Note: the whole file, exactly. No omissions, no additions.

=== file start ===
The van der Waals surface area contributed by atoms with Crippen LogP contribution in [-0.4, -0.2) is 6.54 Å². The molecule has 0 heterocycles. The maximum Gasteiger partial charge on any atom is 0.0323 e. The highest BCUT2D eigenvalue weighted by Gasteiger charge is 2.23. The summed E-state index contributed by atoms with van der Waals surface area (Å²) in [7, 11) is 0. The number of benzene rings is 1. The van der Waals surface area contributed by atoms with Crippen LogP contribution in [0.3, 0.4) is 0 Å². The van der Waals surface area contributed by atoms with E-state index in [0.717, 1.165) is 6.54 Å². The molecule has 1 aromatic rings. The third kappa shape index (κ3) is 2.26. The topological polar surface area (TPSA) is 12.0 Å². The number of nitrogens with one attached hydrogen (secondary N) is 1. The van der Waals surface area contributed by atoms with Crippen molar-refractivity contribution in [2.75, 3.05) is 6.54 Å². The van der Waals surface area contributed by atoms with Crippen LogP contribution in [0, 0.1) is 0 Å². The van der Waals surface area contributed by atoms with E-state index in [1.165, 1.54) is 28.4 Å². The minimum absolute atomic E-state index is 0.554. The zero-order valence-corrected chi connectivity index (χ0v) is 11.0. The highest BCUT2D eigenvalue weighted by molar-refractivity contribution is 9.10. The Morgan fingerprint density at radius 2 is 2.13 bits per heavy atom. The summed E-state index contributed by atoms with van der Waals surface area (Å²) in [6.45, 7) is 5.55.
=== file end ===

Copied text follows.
The van der Waals surface area contributed by atoms with Crippen LogP contribution in [-0.4, -0.2) is 6.54 Å². The molecule has 0 heterocycles. The maximum Gasteiger partial charge on any atom is 0.0323 e. The highest BCUT2D eigenvalue weighted by Gasteiger charge is 2.23. The summed E-state index contributed by atoms with van der Waals surface area (Å²) in [7, 11) is 0. The number of benzene rings is 1. The van der Waals surface area contributed by atoms with Crippen LogP contribution in [0.3, 0.4) is 0 Å². The van der Waals surface area contributed by atoms with E-state index in [0.717, 1.165) is 6.54 Å². The molecule has 1 aromatic rings. The third kappa shape index (κ3) is 2.26. The topological polar surface area (TPSA) is 12.0 Å². The number of nitrogens with one attached hydrogen (secondary N) is 1. The van der Waals surface area contributed by atoms with Crippen molar-refractivity contribution in [2.75, 3.05) is 6.54 Å². The van der Waals surface area contributed by atoms with Crippen LogP contribution in [0, 0.1) is 0 Å². The van der Waals surface area contributed by atoms with E-state index in [1.165, 1.54) is 28.4 Å². The minimum absolute atomic E-state index is 0.554. The zero-order valence-corrected chi connectivity index (χ0v) is 11.0. The highest BCUT2D eigenvalue weighted by molar-refractivity contribution is 9.10. The Morgan fingerprint density at radius 2 is 2.13 bits per heavy atom. The summed E-state index contributed by atoms with van der Waals surface area (Å²) in [6.45, 7) is 5.55.